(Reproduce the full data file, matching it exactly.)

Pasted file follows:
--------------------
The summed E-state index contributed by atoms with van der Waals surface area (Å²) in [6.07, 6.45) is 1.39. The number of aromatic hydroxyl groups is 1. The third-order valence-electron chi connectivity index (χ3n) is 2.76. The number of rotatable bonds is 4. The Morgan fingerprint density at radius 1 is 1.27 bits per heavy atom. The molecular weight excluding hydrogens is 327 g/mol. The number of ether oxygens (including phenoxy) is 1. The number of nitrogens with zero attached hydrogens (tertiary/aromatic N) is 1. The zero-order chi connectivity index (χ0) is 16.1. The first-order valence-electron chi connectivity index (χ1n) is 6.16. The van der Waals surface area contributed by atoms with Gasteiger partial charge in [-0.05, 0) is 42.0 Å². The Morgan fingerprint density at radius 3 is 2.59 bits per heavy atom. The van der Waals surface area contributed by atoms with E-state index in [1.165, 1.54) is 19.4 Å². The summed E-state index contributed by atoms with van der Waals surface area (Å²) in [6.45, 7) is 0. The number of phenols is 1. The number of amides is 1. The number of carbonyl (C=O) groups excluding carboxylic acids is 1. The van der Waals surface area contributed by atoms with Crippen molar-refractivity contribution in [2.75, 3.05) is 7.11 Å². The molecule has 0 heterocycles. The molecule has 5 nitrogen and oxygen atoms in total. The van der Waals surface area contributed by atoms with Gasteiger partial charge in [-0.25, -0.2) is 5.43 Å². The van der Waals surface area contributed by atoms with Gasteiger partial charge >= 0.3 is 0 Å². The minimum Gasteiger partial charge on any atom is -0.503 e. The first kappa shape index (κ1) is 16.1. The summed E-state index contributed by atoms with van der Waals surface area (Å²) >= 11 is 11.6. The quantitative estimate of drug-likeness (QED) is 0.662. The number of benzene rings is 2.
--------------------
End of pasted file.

The summed E-state index contributed by atoms with van der Waals surface area (Å²) in [6.07, 6.45) is 1.39. The number of aromatic hydroxyl groups is 1. The third-order valence-electron chi connectivity index (χ3n) is 2.76. The number of rotatable bonds is 4. The Morgan fingerprint density at radius 1 is 1.27 bits per heavy atom. The molecular weight excluding hydrogens is 327 g/mol. The number of ether oxygens (including phenoxy) is 1. The number of nitrogens with zero attached hydrogens (tertiary/aromatic N) is 1. The zero-order chi connectivity index (χ0) is 16.1. The first-order valence-electron chi connectivity index (χ1n) is 6.16. The van der Waals surface area contributed by atoms with Gasteiger partial charge in [-0.05, 0) is 42.0 Å². The Morgan fingerprint density at radius 3 is 2.59 bits per heavy atom. The van der Waals surface area contributed by atoms with E-state index in [1.165, 1.54) is 19.4 Å². The summed E-state index contributed by atoms with van der Waals surface area (Å²) in [6.45, 7) is 0. The number of phenols is 1. The number of amides is 1. The number of carbonyl (C=O) groups excluding carboxylic acids is 1. The van der Waals surface area contributed by atoms with Crippen molar-refractivity contribution in [2.75, 3.05) is 7.11 Å². The molecule has 0 heterocycles. The molecule has 5 nitrogen and oxygen atoms in total. The van der Waals surface area contributed by atoms with Gasteiger partial charge in [-0.25, -0.2) is 5.43 Å². The van der Waals surface area contributed by atoms with Gasteiger partial charge >= 0.3 is 0 Å². The minimum Gasteiger partial charge on any atom is -0.503 e. The first kappa shape index (κ1) is 16.1. The summed E-state index contributed by atoms with van der Waals surface area (Å²) >= 11 is 11.6. The quantitative estimate of drug-likeness (QED) is 0.662. The number of benzene rings is 2.